Leadership Stressors

The Bottom Line:  We all experience stress, but people in any leadership position require a few more skills to handle their stressors.

I have studied leadership for years and have worked with leaders in various capacities in various organizations, so this topic is one that I’m quite passionate about.  Over time, I will be writing a number of posts that deal with leadership and stress, focusing on both good and bad leaders and the stress that leaders can bring upon themselves and upon the people who report to them. This will take the form of the ‘good boss, bad boss’ approach and I know you’ll find it interesting because I have no lack of opinion regarding both effective and ineffective leadership.

At any rate, on to the topic at hand.

It’s quite possible that many of us have been in leadership positions at some time in our lives so we may be able to directly relate to some of the stress that leaders have to handle.  Whether you were (or are) captain of a sports team, the head of the local parents’ association, the organizer of a charity, the manager of a department, or the president of a company all leaders have to meet the demands of their position and handle the stress involved.  Even if you haven’t been in a direct leadership position, you have probably observed others who are managing a group of people and materials.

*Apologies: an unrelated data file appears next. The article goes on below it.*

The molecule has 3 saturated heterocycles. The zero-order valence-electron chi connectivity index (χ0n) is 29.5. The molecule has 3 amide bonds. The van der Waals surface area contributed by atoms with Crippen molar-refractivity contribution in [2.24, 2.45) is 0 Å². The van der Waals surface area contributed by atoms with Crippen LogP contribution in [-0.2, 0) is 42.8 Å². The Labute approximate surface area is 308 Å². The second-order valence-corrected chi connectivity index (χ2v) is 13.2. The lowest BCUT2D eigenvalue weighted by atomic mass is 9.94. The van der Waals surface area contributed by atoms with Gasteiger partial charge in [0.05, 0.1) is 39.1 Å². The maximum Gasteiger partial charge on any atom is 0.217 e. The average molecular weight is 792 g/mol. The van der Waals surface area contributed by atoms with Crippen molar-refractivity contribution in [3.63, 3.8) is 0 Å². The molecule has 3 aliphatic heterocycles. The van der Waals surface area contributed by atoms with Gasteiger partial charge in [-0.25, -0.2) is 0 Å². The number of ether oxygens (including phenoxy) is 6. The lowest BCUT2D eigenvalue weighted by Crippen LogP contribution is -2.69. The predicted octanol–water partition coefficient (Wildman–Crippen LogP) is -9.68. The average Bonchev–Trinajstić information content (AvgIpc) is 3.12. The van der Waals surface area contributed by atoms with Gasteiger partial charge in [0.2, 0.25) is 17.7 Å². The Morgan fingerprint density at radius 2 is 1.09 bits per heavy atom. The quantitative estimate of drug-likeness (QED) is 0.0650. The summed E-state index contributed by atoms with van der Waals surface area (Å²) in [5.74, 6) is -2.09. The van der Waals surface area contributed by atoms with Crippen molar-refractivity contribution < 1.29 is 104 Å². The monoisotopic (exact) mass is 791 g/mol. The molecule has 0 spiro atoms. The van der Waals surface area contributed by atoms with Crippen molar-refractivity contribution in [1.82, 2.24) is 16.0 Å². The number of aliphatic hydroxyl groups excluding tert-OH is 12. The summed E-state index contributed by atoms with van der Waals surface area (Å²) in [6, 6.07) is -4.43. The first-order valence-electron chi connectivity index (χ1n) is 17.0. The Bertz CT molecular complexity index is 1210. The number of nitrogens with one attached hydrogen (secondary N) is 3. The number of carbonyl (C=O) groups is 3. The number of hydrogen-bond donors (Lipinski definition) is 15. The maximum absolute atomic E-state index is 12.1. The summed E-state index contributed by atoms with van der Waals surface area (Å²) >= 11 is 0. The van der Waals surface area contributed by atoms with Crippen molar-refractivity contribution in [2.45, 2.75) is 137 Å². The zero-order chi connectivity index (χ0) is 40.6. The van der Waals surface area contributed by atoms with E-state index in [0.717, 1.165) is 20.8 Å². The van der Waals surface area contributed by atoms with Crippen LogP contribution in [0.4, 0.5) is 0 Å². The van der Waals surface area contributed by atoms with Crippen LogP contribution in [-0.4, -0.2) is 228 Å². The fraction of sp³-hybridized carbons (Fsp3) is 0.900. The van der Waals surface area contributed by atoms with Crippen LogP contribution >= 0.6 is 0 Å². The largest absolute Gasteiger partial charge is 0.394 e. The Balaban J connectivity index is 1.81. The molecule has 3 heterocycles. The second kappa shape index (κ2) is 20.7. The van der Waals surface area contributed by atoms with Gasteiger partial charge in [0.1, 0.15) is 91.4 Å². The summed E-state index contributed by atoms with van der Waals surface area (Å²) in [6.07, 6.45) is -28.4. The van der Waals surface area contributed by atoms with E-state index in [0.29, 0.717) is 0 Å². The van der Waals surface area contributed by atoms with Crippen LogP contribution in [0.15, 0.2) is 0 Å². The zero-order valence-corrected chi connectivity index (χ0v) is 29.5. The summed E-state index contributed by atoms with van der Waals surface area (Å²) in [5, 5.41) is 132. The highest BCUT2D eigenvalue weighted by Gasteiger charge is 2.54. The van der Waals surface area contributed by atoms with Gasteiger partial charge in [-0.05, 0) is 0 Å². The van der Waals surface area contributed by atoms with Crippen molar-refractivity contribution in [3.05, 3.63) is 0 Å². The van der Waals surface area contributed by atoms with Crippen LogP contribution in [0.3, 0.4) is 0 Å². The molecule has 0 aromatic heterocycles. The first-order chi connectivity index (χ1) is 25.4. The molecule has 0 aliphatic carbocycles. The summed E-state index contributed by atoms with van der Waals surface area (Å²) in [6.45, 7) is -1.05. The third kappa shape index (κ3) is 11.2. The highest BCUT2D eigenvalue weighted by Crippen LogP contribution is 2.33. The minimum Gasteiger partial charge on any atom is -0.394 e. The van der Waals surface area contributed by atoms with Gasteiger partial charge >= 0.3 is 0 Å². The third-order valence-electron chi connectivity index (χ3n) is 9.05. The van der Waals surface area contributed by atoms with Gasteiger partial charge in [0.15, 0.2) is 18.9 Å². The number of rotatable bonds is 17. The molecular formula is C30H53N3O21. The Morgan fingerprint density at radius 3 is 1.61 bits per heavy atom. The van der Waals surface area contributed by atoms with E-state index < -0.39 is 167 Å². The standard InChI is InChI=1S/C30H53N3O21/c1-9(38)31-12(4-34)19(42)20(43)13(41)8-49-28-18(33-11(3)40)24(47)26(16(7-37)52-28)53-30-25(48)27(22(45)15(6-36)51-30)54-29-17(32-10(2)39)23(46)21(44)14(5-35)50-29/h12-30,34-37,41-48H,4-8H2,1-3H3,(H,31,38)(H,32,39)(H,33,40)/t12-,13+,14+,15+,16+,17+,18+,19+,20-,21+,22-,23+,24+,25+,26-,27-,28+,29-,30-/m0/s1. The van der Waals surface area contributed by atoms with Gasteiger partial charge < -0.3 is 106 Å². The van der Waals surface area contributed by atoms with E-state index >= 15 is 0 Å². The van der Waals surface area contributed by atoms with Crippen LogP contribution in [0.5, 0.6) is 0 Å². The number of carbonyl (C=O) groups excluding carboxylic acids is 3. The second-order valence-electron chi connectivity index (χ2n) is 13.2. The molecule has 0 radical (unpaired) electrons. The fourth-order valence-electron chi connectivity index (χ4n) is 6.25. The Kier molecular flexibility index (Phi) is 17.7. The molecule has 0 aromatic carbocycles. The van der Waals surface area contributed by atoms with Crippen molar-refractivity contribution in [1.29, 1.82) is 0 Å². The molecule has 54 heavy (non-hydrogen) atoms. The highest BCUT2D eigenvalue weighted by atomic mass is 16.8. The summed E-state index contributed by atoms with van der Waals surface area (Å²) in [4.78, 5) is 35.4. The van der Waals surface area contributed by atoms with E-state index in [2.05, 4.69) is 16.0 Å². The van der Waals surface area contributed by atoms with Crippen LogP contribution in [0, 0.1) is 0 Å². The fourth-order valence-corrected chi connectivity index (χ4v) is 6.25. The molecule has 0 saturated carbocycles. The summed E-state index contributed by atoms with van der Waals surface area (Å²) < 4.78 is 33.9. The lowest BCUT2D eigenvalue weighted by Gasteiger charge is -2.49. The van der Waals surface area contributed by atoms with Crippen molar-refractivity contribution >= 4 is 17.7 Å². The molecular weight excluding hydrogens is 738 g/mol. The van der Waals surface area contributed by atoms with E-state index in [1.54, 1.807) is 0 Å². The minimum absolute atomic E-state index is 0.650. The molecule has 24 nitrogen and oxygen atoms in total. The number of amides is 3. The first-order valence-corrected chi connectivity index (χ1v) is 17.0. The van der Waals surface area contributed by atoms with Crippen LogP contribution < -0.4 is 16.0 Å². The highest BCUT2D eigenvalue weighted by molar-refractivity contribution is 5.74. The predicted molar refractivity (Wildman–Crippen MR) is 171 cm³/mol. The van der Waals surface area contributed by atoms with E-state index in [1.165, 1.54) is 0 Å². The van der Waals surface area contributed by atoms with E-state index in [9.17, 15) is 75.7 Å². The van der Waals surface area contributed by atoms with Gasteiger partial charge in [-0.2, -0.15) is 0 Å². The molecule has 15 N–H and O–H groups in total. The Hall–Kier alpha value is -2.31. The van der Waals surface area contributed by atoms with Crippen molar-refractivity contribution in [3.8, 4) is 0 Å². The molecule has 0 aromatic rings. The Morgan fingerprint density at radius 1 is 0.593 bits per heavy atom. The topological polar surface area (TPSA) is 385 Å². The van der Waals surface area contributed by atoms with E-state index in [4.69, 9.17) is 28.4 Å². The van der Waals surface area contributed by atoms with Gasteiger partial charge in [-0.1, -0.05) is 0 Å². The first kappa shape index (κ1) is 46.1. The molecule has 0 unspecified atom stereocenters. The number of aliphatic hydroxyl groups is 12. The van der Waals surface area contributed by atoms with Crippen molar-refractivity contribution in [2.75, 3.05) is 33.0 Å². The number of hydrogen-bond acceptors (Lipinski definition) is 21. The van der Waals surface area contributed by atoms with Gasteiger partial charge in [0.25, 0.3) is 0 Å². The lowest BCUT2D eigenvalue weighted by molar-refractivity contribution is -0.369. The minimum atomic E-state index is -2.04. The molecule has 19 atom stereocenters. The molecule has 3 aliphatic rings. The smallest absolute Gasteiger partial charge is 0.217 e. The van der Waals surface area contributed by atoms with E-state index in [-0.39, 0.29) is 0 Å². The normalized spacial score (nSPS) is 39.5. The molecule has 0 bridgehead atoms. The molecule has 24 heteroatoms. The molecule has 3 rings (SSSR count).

Interestingly, although most articles on leadership tend to focus on business leaders and the stress that they may have to deal with, when you look beyond business to other life areas there are common factors that are generally typical of leadership at all levels and in all circumstances.  These are what I call the ‘generic’ leadership stressors.

  1. Expected to do more with less in less time.
  2. Lack of people-development and necessary skills.
  3. The demands of long hours.
  4. Motivating employees.
  5. Poor performance by direct reports.
  6. Decision-making.
  7. Dealing with difficult people.
  8. The politics.
  9. Unreasonable internal and external customers.
  10. Managing Conflict.
  11. Competitive peers who are not team players.
  12. Working with senior bosses who have different leadership or management styles.

Each of these generic stressors is a blog topic in itself and will be addressed over time.

For now, suffice it to say that effective leadership is all about creating an environment of respect in which people can achieve and in which others are inspired to follow a common direction, are motivated to accomplish common goals, and are committed to the success of the organization.

All of the above stressors go away if a leader has the desire, the knowledge and the professional and interpersonal skills required.